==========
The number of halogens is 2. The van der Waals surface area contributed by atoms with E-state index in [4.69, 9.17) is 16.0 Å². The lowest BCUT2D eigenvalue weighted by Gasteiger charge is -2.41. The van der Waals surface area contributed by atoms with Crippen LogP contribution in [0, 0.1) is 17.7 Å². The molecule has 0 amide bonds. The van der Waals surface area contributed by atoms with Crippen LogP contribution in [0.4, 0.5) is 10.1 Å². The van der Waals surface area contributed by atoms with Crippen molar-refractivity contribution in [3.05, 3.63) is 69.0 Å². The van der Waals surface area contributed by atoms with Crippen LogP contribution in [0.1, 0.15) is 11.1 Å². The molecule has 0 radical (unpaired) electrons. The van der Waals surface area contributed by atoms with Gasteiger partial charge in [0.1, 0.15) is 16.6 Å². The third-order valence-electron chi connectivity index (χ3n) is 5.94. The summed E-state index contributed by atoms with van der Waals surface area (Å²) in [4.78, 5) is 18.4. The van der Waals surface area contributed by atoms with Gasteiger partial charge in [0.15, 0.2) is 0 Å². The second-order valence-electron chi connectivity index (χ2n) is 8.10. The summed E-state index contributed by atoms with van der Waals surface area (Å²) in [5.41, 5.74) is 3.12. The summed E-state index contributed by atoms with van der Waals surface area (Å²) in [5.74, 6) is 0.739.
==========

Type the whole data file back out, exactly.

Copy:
The number of halogens is 2. The van der Waals surface area contributed by atoms with E-state index in [4.69, 9.17) is 16.0 Å². The lowest BCUT2D eigenvalue weighted by Gasteiger charge is -2.41. The van der Waals surface area contributed by atoms with Crippen LogP contribution in [0, 0.1) is 17.7 Å². The molecule has 0 amide bonds. The van der Waals surface area contributed by atoms with Crippen LogP contribution in [0.4, 0.5) is 10.1 Å². The van der Waals surface area contributed by atoms with Crippen molar-refractivity contribution in [3.05, 3.63) is 69.0 Å². The van der Waals surface area contributed by atoms with Crippen LogP contribution in [0.1, 0.15) is 11.1 Å². The molecule has 0 radical (unpaired) electrons. The van der Waals surface area contributed by atoms with Gasteiger partial charge in [0.1, 0.15) is 16.6 Å². The third-order valence-electron chi connectivity index (χ3n) is 5.94. The summed E-state index contributed by atoms with van der Waals surface area (Å²) in [4.78, 5) is 18.4. The van der Waals surface area contributed by atoms with Gasteiger partial charge in [0.15, 0.2) is 0 Å². The second-order valence-electron chi connectivity index (χ2n) is 8.10. The summed E-state index contributed by atoms with van der Waals surface area (Å²) in [5.41, 5.74) is 3.12. The summed E-state index contributed by atoms with van der Waals surface area (Å²) in [5.74, 6) is 0.739.